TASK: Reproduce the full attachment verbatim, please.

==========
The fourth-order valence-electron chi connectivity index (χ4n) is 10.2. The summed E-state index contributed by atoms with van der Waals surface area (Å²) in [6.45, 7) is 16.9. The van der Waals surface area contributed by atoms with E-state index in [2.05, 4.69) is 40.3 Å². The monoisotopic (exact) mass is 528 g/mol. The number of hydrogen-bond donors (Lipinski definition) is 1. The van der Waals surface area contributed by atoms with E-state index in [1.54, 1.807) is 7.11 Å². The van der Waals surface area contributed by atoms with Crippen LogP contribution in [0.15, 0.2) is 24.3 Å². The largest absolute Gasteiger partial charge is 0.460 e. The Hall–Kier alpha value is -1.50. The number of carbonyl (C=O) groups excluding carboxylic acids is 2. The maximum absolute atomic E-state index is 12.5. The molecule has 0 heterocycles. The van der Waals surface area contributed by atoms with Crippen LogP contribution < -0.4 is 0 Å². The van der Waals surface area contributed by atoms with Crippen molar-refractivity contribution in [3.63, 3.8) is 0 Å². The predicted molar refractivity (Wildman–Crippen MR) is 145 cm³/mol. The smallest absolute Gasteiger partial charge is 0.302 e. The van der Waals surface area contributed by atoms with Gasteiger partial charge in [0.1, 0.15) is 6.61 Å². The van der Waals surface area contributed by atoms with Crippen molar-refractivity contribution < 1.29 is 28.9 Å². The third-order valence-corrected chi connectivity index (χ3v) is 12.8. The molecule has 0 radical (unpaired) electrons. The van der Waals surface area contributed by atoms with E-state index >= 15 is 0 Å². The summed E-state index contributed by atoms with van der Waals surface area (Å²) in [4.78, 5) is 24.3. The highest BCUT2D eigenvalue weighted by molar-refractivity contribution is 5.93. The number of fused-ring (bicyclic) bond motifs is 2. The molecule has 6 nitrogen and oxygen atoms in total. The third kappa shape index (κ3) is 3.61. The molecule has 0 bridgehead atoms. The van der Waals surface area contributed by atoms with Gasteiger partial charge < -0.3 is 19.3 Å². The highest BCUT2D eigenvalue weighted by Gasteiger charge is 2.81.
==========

The fourth-order valence-electron chi connectivity index (χ4n) is 10.2. The summed E-state index contributed by atoms with van der Waals surface area (Å²) in [6.45, 7) is 16.9. The van der Waals surface area contributed by atoms with E-state index in [2.05, 4.69) is 40.3 Å². The monoisotopic (exact) mass is 528 g/mol. The number of hydrogen-bond donors (Lipinski definition) is 1. The van der Waals surface area contributed by atoms with E-state index in [1.54, 1.807) is 7.11 Å². The van der Waals surface area contributed by atoms with Crippen LogP contribution in [0.15, 0.2) is 24.3 Å². The largest absolute Gasteiger partial charge is 0.460 e. The Hall–Kier alpha value is -1.50. The number of carbonyl (C=O) groups excluding carboxylic acids is 2. The maximum absolute atomic E-state index is 12.5. The molecule has 0 heterocycles. The van der Waals surface area contributed by atoms with Crippen LogP contribution < -0.4 is 0 Å². The van der Waals surface area contributed by atoms with Crippen molar-refractivity contribution in [3.63, 3.8) is 0 Å². The predicted molar refractivity (Wildman–Crippen MR) is 145 cm³/mol. The smallest absolute Gasteiger partial charge is 0.302 e. The van der Waals surface area contributed by atoms with Gasteiger partial charge in [0.1, 0.15) is 6.61 Å². The van der Waals surface area contributed by atoms with Crippen molar-refractivity contribution < 1.29 is 28.9 Å². The third-order valence-corrected chi connectivity index (χ3v) is 12.8. The molecule has 0 radical (unpaired) electrons. The van der Waals surface area contributed by atoms with E-state index >= 15 is 0 Å². The summed E-state index contributed by atoms with van der Waals surface area (Å²) in [4.78, 5) is 24.3. The highest BCUT2D eigenvalue weighted by molar-refractivity contribution is 5.93. The number of fused-ring (bicyclic) bond motifs is 2. The molecule has 6 nitrogen and oxygen atoms in total. The third kappa shape index (κ3) is 3.61. The molecule has 0 bridgehead atoms. The van der Waals surface area contributed by atoms with Gasteiger partial charge < -0.3 is 19.3 Å². The highest BCUT2D eigenvalue weighted by Gasteiger charge is 2.81.